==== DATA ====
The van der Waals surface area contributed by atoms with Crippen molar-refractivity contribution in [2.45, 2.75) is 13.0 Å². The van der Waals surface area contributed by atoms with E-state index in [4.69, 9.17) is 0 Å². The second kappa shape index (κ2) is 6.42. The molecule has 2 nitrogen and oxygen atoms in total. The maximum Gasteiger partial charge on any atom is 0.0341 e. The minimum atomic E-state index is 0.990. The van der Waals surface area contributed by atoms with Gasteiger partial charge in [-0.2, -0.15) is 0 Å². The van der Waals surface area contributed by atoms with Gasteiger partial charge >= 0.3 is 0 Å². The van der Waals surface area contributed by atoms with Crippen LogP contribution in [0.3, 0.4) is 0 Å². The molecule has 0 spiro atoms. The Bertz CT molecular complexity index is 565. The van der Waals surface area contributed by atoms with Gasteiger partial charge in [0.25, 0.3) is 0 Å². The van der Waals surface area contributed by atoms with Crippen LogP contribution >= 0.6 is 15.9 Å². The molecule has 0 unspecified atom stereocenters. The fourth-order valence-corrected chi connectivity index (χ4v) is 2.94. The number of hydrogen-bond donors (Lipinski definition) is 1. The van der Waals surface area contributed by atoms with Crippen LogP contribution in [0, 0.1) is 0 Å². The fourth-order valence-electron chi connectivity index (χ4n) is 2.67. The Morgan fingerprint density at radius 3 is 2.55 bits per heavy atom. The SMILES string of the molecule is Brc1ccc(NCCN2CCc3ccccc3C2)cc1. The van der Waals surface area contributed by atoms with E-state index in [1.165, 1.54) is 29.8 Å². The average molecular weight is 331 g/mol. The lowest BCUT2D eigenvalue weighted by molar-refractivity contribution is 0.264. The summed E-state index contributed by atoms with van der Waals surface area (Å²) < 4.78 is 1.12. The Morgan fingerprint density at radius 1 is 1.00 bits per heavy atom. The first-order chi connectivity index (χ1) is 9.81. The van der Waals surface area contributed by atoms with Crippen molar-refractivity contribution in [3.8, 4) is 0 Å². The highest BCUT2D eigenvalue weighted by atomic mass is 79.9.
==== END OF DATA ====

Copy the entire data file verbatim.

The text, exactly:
The van der Waals surface area contributed by atoms with Crippen molar-refractivity contribution in [2.45, 2.75) is 13.0 Å². The van der Waals surface area contributed by atoms with E-state index in [4.69, 9.17) is 0 Å². The second kappa shape index (κ2) is 6.42. The molecule has 2 nitrogen and oxygen atoms in total. The maximum Gasteiger partial charge on any atom is 0.0341 e. The minimum atomic E-state index is 0.990. The van der Waals surface area contributed by atoms with Gasteiger partial charge in [-0.2, -0.15) is 0 Å². The van der Waals surface area contributed by atoms with Gasteiger partial charge >= 0.3 is 0 Å². The van der Waals surface area contributed by atoms with Crippen LogP contribution in [0.3, 0.4) is 0 Å². The molecule has 0 spiro atoms. The Bertz CT molecular complexity index is 565. The van der Waals surface area contributed by atoms with Gasteiger partial charge in [0.25, 0.3) is 0 Å². The van der Waals surface area contributed by atoms with Crippen LogP contribution >= 0.6 is 15.9 Å². The molecule has 0 unspecified atom stereocenters. The fourth-order valence-corrected chi connectivity index (χ4v) is 2.94. The number of hydrogen-bond donors (Lipinski definition) is 1. The van der Waals surface area contributed by atoms with Crippen LogP contribution in [0, 0.1) is 0 Å². The fourth-order valence-electron chi connectivity index (χ4n) is 2.67. The Morgan fingerprint density at radius 3 is 2.55 bits per heavy atom. The SMILES string of the molecule is Brc1ccc(NCCN2CCc3ccccc3C2)cc1. The van der Waals surface area contributed by atoms with E-state index in [1.165, 1.54) is 29.8 Å². The average molecular weight is 331 g/mol. The lowest BCUT2D eigenvalue weighted by molar-refractivity contribution is 0.264. The summed E-state index contributed by atoms with van der Waals surface area (Å²) < 4.78 is 1.12. The Morgan fingerprint density at radius 1 is 1.00 bits per heavy atom. The first-order chi connectivity index (χ1) is 9.81. The van der Waals surface area contributed by atoms with Crippen molar-refractivity contribution in [3.8, 4) is 0 Å². The highest BCUT2D eigenvalue weighted by atomic mass is 79.9.